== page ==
I recall my boss at the time, herself a volunteer, was somewhat baffled by my decision to give up my salary. ‘It’s not a good idea.’ she said, somewhat stone-faced. I thought I was doing good and had expected that my newly found altruism would be warmly, if not gratefully, welcomed. She was clearly not pleased with my decision. The same could not be said for the then-chairperson of the executive and the president who were both  delighted  with their conscientious volunteer and welcomed me with open arms.

Some years later, I was voted on to the executive and was told, ‘you are on the executive now, don’t chat with the paid workers.’  I will never divulge who it was that said that to me, but it struck a chord. It was as if by becoming one of the executive members,  I was somehow elevated to a position of grandeur, where I had to adopt the airs and graces of ‘leadership’. As if I had to think of myself as somewhat higher in the pecking order of things. As if it was expected of me to demand respect.  Indeed, it was a bitter pill that I preferred to spit out than to swallow.

One of my dear friends,  who is sadly no longer in the employ of the organization, said to me, ‘Ah but you will change now, because those that join the executive always do,’ to which I replied, in typically Tricia fashion, ‘Not me, no bloody way.  I will never change.’ I never did. I never will.

And that is precisely the thing. We are a team – all of us, whether here in Israel or  out there in the federations in the wider world – and we should, all of us, be judged on our enthusiasm, our passion and the level of service we provide, whether we receive a salary or not. We are, all of us, working for the same goal, to better the opportunities and education of the citizens of Israel, to promote equality for the weaker sectors and to feed the mind and body of the children, and to assist those who partner us in our quest around the world. That is our task. That’s what I signed up to do.

Surely it is a matter of, ‘ask not what WIZO can do for you, but what you can do for WIZO?’

Anyone who knows me will already be aware of my great passion for WIZO, but passion alone is no basis for a healthy relationship. There must be mutual respect, kindness and empathy. WIZO was born out of a great empathy for the women and children of Israel, we must never forget that. WIZO is a WE thing, not an ‘I’ thing.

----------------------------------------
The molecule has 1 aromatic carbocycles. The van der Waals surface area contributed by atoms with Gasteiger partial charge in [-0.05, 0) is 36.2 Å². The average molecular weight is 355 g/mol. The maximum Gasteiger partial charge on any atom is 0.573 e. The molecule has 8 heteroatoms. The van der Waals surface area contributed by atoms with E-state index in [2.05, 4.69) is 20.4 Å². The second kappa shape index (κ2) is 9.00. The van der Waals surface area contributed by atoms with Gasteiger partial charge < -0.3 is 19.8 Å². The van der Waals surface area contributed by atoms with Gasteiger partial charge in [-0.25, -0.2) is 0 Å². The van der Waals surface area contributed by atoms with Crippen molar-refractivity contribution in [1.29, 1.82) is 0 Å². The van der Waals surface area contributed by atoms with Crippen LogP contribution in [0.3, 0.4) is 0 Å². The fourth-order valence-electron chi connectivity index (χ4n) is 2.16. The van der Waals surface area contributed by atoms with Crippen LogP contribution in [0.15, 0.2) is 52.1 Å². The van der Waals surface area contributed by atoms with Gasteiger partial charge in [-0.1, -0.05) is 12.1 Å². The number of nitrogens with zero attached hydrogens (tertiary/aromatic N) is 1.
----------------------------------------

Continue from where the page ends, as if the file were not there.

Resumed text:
We must think first of WIZO and then of others and lastly of ourselves. Only by putting the mutual interests of WIZO first can we ever achieve that selflessness that goes hand in hand with volunteerism. Respect is not something that we can automatically assume. Respect is not our hammer that threatens to swing over the heads of others. Respect is earned, respect is mutual. It is the very essence of the work we do. We teach even the youngest toddlers to respect the other, to share – to play nicely. In order to maintain good relations with each other, in order to be inclusive and included, we have no other choice than to practice what we preach – or in Tricia-speak we need to walk the walk and not just talk the talk.

By presenting a totally united front and standing together with a time-served and faithful workforce, by listening to their grievances and equating real and pressing issues over personal agendas,  will we ever even begin to earn the respect – and earn our place on the executive of the  most wonderful organization to which I am proud to belong.


Seventy-seven years, the glass still breaks

Since Hitler’s rise to power in 1933, the Jews of Eastern Europe had seen the writing on the wall all too clearly. Those that tried to flee faced untold obstacles as the world closed its ears, eyes and borders and those that  stood fast (trapped let’s say) in the face of increasing terror – refused to believe that evil could (and would) prevail until the very last moment when  reality looked them coldly in the eye.

In a well-executed precursor to the horror of what was to become the Holocaust, at the whim of Nazi Propaganda Minister Joseph Goebbels who used the murder of  a German diplomat in 1938 by a 17-year old Polish Jew in Paris as its pretext, German storm troopers unleashed simultaneous hate campaigns on Jews in Germany and Austria. Thousands of Jewish-owned businesses and institutions, hundreds of synagogues, homes and schools were smashed to smithereens as Jew-hatred showed its metal while police and fire departments were ordered not to come to the aid of the Jews. One hundred Jews were murdered, tens of thousands were arrested and many others committed suicide. The night of breaking glass (Kristallnacht) was an apt description for the mayhem, wanton destruction and sheer racial vandalism that sent shards of glass smashing to the ground as everything holy, valuable, sentimental and strived for was forever shattered. The crashing refrain of shattered glass was a clarion call that fell on deaf ears. A world turned away. Six million Jews were hacked, gassed, murdered. Perish the thought.

Seventy-seven years has passed since Kristallnacht and it would appear, to the writer at least, that the glass has not yet been swept away and the clarion call, while  echoing amongst those who dare to listen, goes largely unheard.

And yet, those shards of glass still lacerate, in every city of every land. Jew-hatred still lurks in ideology, in mindsets, on social media, on campus and in both the thinly veiled rhetoric of eloquent academics and the four letter word expletive-spewing mumblings of the ignoramuses who curiously partner them in their hate-fest. And yes, if they prick us  we do bleed.